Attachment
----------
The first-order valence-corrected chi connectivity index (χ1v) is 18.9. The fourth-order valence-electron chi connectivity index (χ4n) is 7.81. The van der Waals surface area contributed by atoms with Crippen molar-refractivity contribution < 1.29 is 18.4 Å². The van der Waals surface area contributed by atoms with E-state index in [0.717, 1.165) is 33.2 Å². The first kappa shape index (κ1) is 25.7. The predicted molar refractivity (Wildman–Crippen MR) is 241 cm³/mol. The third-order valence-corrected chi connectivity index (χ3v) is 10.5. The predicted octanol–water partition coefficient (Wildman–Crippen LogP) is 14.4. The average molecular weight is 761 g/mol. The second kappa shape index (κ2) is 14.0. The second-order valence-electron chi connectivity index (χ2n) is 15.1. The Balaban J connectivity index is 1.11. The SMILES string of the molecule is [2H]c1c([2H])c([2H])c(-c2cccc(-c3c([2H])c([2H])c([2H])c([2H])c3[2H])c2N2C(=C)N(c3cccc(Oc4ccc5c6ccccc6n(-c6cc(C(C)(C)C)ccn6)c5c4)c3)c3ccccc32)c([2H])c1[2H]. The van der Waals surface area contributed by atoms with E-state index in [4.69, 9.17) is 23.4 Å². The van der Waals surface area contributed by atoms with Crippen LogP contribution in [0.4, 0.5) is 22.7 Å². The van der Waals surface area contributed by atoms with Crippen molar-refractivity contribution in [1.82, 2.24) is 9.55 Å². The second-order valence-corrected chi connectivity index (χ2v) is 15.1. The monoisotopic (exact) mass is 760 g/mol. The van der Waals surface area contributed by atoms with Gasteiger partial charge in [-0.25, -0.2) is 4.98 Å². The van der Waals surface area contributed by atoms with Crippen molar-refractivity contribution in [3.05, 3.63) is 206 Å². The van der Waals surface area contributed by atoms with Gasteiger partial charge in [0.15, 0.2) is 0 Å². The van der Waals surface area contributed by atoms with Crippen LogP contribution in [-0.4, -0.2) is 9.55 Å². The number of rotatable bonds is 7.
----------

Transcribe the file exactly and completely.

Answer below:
The first-order valence-corrected chi connectivity index (χ1v) is 18.9. The fourth-order valence-electron chi connectivity index (χ4n) is 7.81. The van der Waals surface area contributed by atoms with Crippen molar-refractivity contribution < 1.29 is 18.4 Å². The van der Waals surface area contributed by atoms with E-state index in [0.717, 1.165) is 33.2 Å². The first kappa shape index (κ1) is 25.7. The predicted molar refractivity (Wildman–Crippen MR) is 241 cm³/mol. The third-order valence-corrected chi connectivity index (χ3v) is 10.5. The predicted octanol–water partition coefficient (Wildman–Crippen LogP) is 14.4. The average molecular weight is 761 g/mol. The second kappa shape index (κ2) is 14.0. The second-order valence-electron chi connectivity index (χ2n) is 15.1. The Balaban J connectivity index is 1.11. The SMILES string of the molecule is [2H]c1c([2H])c([2H])c(-c2cccc(-c3c([2H])c([2H])c([2H])c([2H])c3[2H])c2N2C(=C)N(c3cccc(Oc4ccc5c6ccccc6n(-c6cc(C(C)(C)C)ccn6)c5c4)c3)c3ccccc32)c([2H])c1[2H]. The van der Waals surface area contributed by atoms with E-state index in [4.69, 9.17) is 23.4 Å². The van der Waals surface area contributed by atoms with Crippen LogP contribution in [0.4, 0.5) is 22.7 Å². The van der Waals surface area contributed by atoms with Crippen molar-refractivity contribution in [1.82, 2.24) is 9.55 Å². The second-order valence-corrected chi connectivity index (χ2v) is 15.1. The monoisotopic (exact) mass is 760 g/mol. The van der Waals surface area contributed by atoms with Gasteiger partial charge in [-0.25, -0.2) is 4.98 Å². The van der Waals surface area contributed by atoms with Crippen molar-refractivity contribution in [3.05, 3.63) is 206 Å². The van der Waals surface area contributed by atoms with Gasteiger partial charge in [0.15, 0.2) is 0 Å². The van der Waals surface area contributed by atoms with Crippen LogP contribution in [-0.4, -0.2) is 9.55 Å². The number of rotatable bonds is 7.